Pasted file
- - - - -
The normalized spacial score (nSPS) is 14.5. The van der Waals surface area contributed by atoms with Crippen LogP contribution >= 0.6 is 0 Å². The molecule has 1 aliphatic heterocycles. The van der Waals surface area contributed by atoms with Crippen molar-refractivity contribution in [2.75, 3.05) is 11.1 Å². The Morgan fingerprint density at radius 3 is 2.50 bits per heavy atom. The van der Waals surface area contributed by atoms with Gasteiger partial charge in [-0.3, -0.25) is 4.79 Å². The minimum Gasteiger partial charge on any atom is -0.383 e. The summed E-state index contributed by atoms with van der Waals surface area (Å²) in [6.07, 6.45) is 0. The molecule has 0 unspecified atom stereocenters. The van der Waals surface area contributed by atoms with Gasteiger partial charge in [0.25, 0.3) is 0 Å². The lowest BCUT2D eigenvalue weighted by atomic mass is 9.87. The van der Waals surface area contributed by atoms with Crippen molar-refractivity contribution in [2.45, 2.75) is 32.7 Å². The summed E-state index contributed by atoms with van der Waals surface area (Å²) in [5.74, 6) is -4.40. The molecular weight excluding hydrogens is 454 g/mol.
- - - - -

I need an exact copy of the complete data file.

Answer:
The normalized spacial score (nSPS) is 14.5. The van der Waals surface area contributed by atoms with Crippen LogP contribution >= 0.6 is 0 Å². The molecule has 1 aliphatic heterocycles. The van der Waals surface area contributed by atoms with Crippen molar-refractivity contribution in [2.75, 3.05) is 11.1 Å². The Morgan fingerprint density at radius 3 is 2.50 bits per heavy atom. The van der Waals surface area contributed by atoms with Gasteiger partial charge in [-0.3, -0.25) is 4.79 Å². The minimum Gasteiger partial charge on any atom is -0.383 e. The summed E-state index contributed by atoms with van der Waals surface area (Å²) in [6.07, 6.45) is 0. The molecule has 0 unspecified atom stereocenters. The van der Waals surface area contributed by atoms with Gasteiger partial charge in [0.25, 0.3) is 0 Å². The lowest BCUT2D eigenvalue weighted by atomic mass is 9.87. The van der Waals surface area contributed by atoms with Crippen molar-refractivity contribution in [2.45, 2.75) is 32.7 Å². The summed E-state index contributed by atoms with van der Waals surface area (Å²) in [5.74, 6) is -4.40. The molecular weight excluding hydrogens is 454 g/mol.